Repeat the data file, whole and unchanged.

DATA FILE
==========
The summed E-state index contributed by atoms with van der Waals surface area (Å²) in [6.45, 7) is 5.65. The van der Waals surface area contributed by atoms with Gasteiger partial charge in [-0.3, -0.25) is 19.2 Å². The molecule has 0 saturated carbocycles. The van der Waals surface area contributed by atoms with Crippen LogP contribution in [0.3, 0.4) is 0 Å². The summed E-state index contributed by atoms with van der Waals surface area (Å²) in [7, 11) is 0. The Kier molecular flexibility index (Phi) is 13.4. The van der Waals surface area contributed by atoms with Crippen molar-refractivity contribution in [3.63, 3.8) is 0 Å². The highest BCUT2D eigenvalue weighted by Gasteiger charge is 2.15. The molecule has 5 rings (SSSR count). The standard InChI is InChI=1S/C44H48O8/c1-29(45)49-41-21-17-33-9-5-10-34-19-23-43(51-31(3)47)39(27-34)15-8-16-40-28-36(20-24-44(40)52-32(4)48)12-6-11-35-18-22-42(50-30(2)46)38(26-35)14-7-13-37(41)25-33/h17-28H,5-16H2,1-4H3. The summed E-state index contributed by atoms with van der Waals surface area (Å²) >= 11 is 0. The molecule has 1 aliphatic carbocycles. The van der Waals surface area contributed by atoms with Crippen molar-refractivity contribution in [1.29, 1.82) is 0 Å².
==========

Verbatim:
The summed E-state index contributed by atoms with van der Waals surface area (Å²) in [6.45, 7) is 5.65. The van der Waals surface area contributed by atoms with Gasteiger partial charge in [-0.3, -0.25) is 19.2 Å². The molecule has 0 saturated carbocycles. The van der Waals surface area contributed by atoms with Crippen LogP contribution in [0.3, 0.4) is 0 Å². The summed E-state index contributed by atoms with van der Waals surface area (Å²) in [7, 11) is 0. The Kier molecular flexibility index (Phi) is 13.4. The van der Waals surface area contributed by atoms with Crippen molar-refractivity contribution in [3.63, 3.8) is 0 Å². The highest BCUT2D eigenvalue weighted by Gasteiger charge is 2.15. The molecule has 5 rings (SSSR count). The standard InChI is InChI=1S/C44H48O8/c1-29(45)49-41-21-17-33-9-5-10-34-19-23-43(51-31(3)47)39(27-34)15-8-16-40-28-36(20-24-44(40)52-32(4)48)12-6-11-35-18-22-42(50-30(2)46)38(26-35)14-7-13-37(41)25-33/h17-28H,5-16H2,1-4H3. The summed E-state index contributed by atoms with van der Waals surface area (Å²) >= 11 is 0. The molecule has 1 aliphatic carbocycles. The van der Waals surface area contributed by atoms with Crippen molar-refractivity contribution in [1.29, 1.82) is 0 Å².